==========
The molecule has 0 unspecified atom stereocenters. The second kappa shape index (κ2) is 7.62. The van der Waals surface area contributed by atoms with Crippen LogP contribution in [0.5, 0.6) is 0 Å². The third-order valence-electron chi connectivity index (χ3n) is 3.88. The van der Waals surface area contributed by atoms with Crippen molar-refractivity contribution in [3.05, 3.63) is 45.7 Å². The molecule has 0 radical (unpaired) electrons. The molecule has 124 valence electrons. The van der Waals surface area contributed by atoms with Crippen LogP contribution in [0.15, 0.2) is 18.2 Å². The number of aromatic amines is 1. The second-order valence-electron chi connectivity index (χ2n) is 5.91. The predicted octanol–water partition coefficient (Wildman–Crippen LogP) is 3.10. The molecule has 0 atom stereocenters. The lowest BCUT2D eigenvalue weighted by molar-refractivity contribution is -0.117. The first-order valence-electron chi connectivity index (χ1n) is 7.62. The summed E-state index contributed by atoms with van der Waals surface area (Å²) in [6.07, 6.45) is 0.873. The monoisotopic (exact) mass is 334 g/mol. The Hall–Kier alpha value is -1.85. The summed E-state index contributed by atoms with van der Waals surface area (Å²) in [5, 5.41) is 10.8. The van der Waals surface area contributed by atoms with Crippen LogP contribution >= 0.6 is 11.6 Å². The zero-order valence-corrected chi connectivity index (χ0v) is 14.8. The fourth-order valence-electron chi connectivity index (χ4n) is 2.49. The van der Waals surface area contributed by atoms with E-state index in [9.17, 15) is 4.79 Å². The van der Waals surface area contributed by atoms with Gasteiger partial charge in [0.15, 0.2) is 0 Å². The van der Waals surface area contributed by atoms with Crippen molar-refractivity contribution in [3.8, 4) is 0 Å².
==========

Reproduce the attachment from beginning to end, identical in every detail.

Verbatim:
The molecule has 0 unspecified atom stereocenters. The second kappa shape index (κ2) is 7.62. The van der Waals surface area contributed by atoms with Crippen LogP contribution in [0.5, 0.6) is 0 Å². The third-order valence-electron chi connectivity index (χ3n) is 3.88. The van der Waals surface area contributed by atoms with Crippen molar-refractivity contribution in [3.05, 3.63) is 45.7 Å². The molecule has 0 radical (unpaired) electrons. The molecule has 124 valence electrons. The van der Waals surface area contributed by atoms with Crippen LogP contribution in [0.15, 0.2) is 18.2 Å². The number of aromatic amines is 1. The second-order valence-electron chi connectivity index (χ2n) is 5.91. The predicted octanol–water partition coefficient (Wildman–Crippen LogP) is 3.10. The molecule has 0 atom stereocenters. The lowest BCUT2D eigenvalue weighted by molar-refractivity contribution is -0.117. The first-order valence-electron chi connectivity index (χ1n) is 7.62. The summed E-state index contributed by atoms with van der Waals surface area (Å²) in [6.07, 6.45) is 0.873. The monoisotopic (exact) mass is 334 g/mol. The Hall–Kier alpha value is -1.85. The summed E-state index contributed by atoms with van der Waals surface area (Å²) in [5, 5.41) is 10.8. The van der Waals surface area contributed by atoms with Crippen LogP contribution >= 0.6 is 11.6 Å². The zero-order valence-corrected chi connectivity index (χ0v) is 14.8. The fourth-order valence-electron chi connectivity index (χ4n) is 2.49. The van der Waals surface area contributed by atoms with E-state index in [9.17, 15) is 4.79 Å². The van der Waals surface area contributed by atoms with Gasteiger partial charge in [0.15, 0.2) is 0 Å². The van der Waals surface area contributed by atoms with Crippen molar-refractivity contribution in [3.8, 4) is 0 Å².